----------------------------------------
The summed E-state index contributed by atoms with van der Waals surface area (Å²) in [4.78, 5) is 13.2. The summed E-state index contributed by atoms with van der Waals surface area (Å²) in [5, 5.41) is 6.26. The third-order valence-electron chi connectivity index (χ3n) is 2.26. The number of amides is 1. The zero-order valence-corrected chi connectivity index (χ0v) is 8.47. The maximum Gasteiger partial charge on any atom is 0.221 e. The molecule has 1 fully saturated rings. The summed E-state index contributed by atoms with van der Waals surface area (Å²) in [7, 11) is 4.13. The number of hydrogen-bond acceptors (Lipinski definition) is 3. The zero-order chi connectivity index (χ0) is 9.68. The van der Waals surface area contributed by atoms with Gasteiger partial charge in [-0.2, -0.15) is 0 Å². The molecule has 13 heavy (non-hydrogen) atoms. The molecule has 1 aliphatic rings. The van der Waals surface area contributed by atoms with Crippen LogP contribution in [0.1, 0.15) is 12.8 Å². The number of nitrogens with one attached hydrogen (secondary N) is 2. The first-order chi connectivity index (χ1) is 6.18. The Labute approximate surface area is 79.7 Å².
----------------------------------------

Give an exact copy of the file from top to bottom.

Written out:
The summed E-state index contributed by atoms with van der Waals surface area (Å²) in [4.78, 5) is 13.2. The summed E-state index contributed by atoms with van der Waals surface area (Å²) in [5, 5.41) is 6.26. The third-order valence-electron chi connectivity index (χ3n) is 2.26. The number of amides is 1. The zero-order valence-corrected chi connectivity index (χ0v) is 8.47. The maximum Gasteiger partial charge on any atom is 0.221 e. The molecule has 1 fully saturated rings. The summed E-state index contributed by atoms with van der Waals surface area (Å²) in [7, 11) is 4.13. The number of hydrogen-bond acceptors (Lipinski definition) is 3. The zero-order chi connectivity index (χ0) is 9.68. The van der Waals surface area contributed by atoms with Gasteiger partial charge in [-0.2, -0.15) is 0 Å². The molecule has 13 heavy (non-hydrogen) atoms. The molecule has 1 aliphatic rings. The van der Waals surface area contributed by atoms with Crippen LogP contribution in [0.1, 0.15) is 12.8 Å². The number of nitrogens with one attached hydrogen (secondary N) is 2. The first-order chi connectivity index (χ1) is 6.18. The Labute approximate surface area is 79.7 Å².